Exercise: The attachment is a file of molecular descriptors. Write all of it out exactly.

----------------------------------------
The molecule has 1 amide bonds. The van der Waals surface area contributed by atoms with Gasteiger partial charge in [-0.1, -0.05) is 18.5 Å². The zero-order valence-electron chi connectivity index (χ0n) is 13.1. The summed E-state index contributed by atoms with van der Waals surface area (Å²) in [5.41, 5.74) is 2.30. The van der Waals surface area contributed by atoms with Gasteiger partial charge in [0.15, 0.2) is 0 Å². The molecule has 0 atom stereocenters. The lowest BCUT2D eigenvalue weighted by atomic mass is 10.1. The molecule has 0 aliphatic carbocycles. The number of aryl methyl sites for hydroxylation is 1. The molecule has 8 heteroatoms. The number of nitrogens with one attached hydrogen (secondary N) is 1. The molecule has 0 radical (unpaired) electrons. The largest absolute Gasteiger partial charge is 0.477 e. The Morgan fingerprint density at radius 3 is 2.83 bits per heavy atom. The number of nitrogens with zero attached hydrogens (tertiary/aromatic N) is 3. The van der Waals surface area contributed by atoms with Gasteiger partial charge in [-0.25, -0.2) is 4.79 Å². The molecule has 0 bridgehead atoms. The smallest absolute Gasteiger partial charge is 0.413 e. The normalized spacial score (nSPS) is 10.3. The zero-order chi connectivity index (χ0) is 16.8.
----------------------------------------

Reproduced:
The molecule has 1 amide bonds. The van der Waals surface area contributed by atoms with Gasteiger partial charge in [-0.1, -0.05) is 18.5 Å². The zero-order valence-electron chi connectivity index (χ0n) is 13.1. The summed E-state index contributed by atoms with van der Waals surface area (Å²) in [5.41, 5.74) is 2.30. The van der Waals surface area contributed by atoms with Gasteiger partial charge in [0.15, 0.2) is 0 Å². The molecule has 0 atom stereocenters. The lowest BCUT2D eigenvalue weighted by atomic mass is 10.1. The molecule has 0 aliphatic carbocycles. The number of aryl methyl sites for hydroxylation is 1. The molecule has 8 heteroatoms. The number of nitrogens with one attached hydrogen (secondary N) is 1. The molecule has 0 radical (unpaired) electrons. The largest absolute Gasteiger partial charge is 0.477 e. The Morgan fingerprint density at radius 3 is 2.83 bits per heavy atom. The number of nitrogens with zero attached hydrogens (tertiary/aromatic N) is 3. The van der Waals surface area contributed by atoms with Gasteiger partial charge in [-0.25, -0.2) is 4.79 Å². The molecule has 0 bridgehead atoms. The smallest absolute Gasteiger partial charge is 0.413 e. The normalized spacial score (nSPS) is 10.3. The zero-order chi connectivity index (χ0) is 16.8.